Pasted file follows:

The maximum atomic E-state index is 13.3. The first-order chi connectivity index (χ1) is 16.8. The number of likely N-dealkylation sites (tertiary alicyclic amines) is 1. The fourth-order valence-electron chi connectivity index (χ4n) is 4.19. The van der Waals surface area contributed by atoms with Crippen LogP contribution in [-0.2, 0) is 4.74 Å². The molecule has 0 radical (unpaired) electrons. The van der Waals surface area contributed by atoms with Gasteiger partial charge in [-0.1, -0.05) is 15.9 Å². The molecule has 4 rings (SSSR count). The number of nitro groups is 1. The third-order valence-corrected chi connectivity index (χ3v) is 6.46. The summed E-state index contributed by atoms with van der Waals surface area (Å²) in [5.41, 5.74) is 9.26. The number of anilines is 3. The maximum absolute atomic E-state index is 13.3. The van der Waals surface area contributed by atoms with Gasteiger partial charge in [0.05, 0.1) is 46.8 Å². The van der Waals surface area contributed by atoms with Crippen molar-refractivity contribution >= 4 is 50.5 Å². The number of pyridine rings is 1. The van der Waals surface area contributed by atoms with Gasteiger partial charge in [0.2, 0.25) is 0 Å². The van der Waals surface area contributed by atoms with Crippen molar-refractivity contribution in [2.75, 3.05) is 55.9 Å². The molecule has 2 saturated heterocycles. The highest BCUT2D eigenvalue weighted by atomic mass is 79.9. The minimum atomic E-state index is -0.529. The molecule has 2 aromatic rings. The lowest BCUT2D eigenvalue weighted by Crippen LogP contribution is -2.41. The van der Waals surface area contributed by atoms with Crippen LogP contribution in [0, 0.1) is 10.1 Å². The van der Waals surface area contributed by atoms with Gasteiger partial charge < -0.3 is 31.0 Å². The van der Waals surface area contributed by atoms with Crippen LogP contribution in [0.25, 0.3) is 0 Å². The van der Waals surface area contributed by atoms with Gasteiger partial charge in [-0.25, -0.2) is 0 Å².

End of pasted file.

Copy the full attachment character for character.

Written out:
The maximum atomic E-state index is 13.3. The first-order chi connectivity index (χ1) is 16.8. The number of likely N-dealkylation sites (tertiary alicyclic amines) is 1. The fourth-order valence-electron chi connectivity index (χ4n) is 4.19. The van der Waals surface area contributed by atoms with Crippen LogP contribution in [-0.2, 0) is 4.74 Å². The molecule has 0 radical (unpaired) electrons. The van der Waals surface area contributed by atoms with Gasteiger partial charge in [-0.1, -0.05) is 15.9 Å². The molecule has 4 rings (SSSR count). The number of nitro groups is 1. The third-order valence-corrected chi connectivity index (χ3v) is 6.46. The summed E-state index contributed by atoms with van der Waals surface area (Å²) in [5.41, 5.74) is 9.26. The number of anilines is 3. The maximum absolute atomic E-state index is 13.3. The van der Waals surface area contributed by atoms with Gasteiger partial charge in [0.05, 0.1) is 46.8 Å². The van der Waals surface area contributed by atoms with Crippen molar-refractivity contribution >= 4 is 50.5 Å². The number of pyridine rings is 1. The van der Waals surface area contributed by atoms with Gasteiger partial charge in [0.2, 0.25) is 0 Å². The van der Waals surface area contributed by atoms with Crippen molar-refractivity contribution in [2.75, 3.05) is 55.9 Å². The molecule has 2 saturated heterocycles. The highest BCUT2D eigenvalue weighted by atomic mass is 79.9. The minimum atomic E-state index is -0.529. The molecule has 2 aromatic rings. The lowest BCUT2D eigenvalue weighted by Crippen LogP contribution is -2.41. The van der Waals surface area contributed by atoms with Crippen LogP contribution in [0, 0.1) is 10.1 Å². The van der Waals surface area contributed by atoms with Gasteiger partial charge < -0.3 is 31.0 Å². The van der Waals surface area contributed by atoms with Crippen LogP contribution in [0.25, 0.3) is 0 Å². The van der Waals surface area contributed by atoms with Gasteiger partial charge in [-0.25, -0.2) is 0 Å².